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Wednesday, December 13, 2017


 Bob Fredericks

House and Senate GOP leaders cut a deal Wednesday on a sweeping overhaul of the nation’s tax laws, paving the way for final votes next week to slash taxes for businesses and give many Americans modest tax cuts starting next year.
The agreement would set the top individual rate at 37 percent, down from today’s 39.6 percent, giving the wealthiest Americans a big break, sources told the AP.
The corporate rate would be 21 percent — down from 35 percent but higher than the 20 percent President Trump called for — and would take effect in 2018.
The deal was also expected to eliminate the alternative minimum tax for corporations.
Asked if there is a deal in principle on the tax cuts, Sen. Orrin Hatch (R-Utah) said, “It’s more than that. I think we’ve got a pretty good deal.”
In a flurry of last-minute changes House and Senate negotiators agreed to expand a deduction for state and local taxes to allow individuals to deduct income taxes as well as property taxes — a change important to residents in high-tax states like New York, New Jersey and Connecticut.
Sen. Susan Collins (R-Maine), who had previously opposed reducing the rate for the wealthiest earners, acknowledged that the negotiators appear to have agreed on the move.
“I don’t think lowering the top rate is a good idea,” Collins said.
But she didn’t threaten to vote against the final bill if it included a lower rate, saying “I’m going to wait and look at the entire conference report and see what all the provisions are.”
Among the other tax breaks, negotiators agreed to let homeowners deduct interest on the first $750,000 of a new mortgage, down from the current limit of $1 million.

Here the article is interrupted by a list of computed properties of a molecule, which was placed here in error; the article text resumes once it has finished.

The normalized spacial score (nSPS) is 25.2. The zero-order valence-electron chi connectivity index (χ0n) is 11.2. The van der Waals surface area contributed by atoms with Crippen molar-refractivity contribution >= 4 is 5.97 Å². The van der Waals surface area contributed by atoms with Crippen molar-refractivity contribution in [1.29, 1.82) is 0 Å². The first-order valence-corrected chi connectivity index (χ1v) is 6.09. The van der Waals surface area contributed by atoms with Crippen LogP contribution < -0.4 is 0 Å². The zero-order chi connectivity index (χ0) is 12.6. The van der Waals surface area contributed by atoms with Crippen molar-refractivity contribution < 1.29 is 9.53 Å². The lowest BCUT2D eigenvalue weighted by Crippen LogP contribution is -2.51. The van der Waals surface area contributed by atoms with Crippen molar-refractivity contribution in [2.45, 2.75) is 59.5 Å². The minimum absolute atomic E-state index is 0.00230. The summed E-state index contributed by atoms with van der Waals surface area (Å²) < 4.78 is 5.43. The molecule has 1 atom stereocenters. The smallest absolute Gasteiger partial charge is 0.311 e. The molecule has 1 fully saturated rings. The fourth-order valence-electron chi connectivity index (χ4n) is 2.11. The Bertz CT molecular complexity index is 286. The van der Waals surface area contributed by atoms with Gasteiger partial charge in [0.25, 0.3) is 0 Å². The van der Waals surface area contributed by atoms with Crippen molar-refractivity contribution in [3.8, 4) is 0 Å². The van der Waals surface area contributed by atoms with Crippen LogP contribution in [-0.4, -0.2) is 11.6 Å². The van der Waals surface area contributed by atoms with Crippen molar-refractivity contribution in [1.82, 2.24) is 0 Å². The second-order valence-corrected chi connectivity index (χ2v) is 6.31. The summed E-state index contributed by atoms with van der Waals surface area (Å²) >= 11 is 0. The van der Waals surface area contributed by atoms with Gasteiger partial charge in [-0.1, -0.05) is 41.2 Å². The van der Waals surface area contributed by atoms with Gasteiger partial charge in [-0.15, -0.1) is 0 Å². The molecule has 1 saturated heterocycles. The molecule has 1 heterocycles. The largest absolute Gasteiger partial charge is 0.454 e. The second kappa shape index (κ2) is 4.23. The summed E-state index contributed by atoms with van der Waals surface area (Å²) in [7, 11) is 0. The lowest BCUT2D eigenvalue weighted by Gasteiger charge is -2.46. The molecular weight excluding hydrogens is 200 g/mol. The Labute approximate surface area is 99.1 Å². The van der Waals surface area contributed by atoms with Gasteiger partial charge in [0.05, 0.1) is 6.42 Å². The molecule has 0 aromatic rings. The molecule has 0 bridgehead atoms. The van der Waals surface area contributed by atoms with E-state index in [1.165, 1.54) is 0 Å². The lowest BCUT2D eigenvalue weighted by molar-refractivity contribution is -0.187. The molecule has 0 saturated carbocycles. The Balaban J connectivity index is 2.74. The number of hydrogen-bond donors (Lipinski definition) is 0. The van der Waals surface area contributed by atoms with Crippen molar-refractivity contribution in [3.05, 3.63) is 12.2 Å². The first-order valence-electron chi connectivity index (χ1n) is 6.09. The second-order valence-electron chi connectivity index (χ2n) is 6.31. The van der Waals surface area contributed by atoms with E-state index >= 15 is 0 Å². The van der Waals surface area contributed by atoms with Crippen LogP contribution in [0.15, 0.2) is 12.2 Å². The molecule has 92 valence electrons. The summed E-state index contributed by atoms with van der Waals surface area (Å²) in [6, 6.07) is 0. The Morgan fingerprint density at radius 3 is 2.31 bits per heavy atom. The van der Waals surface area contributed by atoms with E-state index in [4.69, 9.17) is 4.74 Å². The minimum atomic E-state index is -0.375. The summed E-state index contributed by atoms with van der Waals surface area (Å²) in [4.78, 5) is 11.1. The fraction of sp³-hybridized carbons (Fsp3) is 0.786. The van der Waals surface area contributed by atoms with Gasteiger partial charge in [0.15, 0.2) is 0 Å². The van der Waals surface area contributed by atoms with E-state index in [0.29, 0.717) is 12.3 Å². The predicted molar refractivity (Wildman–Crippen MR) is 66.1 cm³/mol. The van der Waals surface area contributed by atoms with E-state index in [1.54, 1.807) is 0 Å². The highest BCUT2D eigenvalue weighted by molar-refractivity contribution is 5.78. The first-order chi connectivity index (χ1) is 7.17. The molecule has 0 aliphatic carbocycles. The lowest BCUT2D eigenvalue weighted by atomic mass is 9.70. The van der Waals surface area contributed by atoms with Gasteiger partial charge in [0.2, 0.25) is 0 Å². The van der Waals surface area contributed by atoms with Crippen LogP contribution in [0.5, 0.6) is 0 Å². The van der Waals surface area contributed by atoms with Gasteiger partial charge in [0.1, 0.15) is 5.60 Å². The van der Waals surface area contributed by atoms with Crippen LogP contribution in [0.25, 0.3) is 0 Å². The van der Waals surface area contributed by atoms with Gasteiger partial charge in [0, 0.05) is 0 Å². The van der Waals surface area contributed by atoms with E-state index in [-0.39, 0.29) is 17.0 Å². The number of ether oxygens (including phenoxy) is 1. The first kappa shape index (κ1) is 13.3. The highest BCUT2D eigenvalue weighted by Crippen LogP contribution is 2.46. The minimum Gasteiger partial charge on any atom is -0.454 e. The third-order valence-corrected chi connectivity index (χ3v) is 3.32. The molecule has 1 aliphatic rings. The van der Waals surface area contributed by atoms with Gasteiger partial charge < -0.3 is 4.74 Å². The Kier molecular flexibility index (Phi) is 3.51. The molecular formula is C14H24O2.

The measure if passed would give Trump his first major victory in Congress and fulfill a longstanding goal by top Republicans.
But the plan has come under assault by Democrats who say it is unfairly tilted in favor of business and the wealthy.
Top Senate Democrat Chuck Schumer said Wednesday GOP leaders should pump the brakes on taxes and delay a final vote until Sen.-elect Doug Jones (D-Ala.) is sworn in.
“It would be wrong for Senate Republicans to jam through this tax bill without giving the newly elected senator from Alabama the opportunity to cast his vote,” Schumer told reporters.
“That’s exactly what Republicans argued when (former Massachusetts GOP Sen.) Scott Brown was elected in 2010.”
Back then, the issue was a sweeping overhaul of the nation’s health care system that Democrats muscled through Congress in March 2010.
Trump was making a pitch Wednesday for the tax plan, which remains highly unpopular, according to a new Quinnipiac University poll.
Voters disapprove of the plan by 55 percent to 26 percent, and 43 percent said they were less likely to vote for a Senator or member of Congress who supported the plan, the survey found.
Just 16 percent of Americans said the plan would reduce their taxes, while 44 percent said it would increase them. Thirty percent said it would have no impact.
“American voters pan the tax plan making its way through Congress towards President Donald Trump’s desk, and warn candidates it could be a poison pill at the polling place,” said Tim Malloy, assistant director of the Q poll.
But Trump planned to offer what aides called a “closing argument to the American people,” laying out how the tax changes would specifically benefit the middle-class families in attendance from Pennsylvania, Ohio, Virginia, Iowa and Washington state.
“We’re getting very close to a historic victory,” Trump said from the White House.

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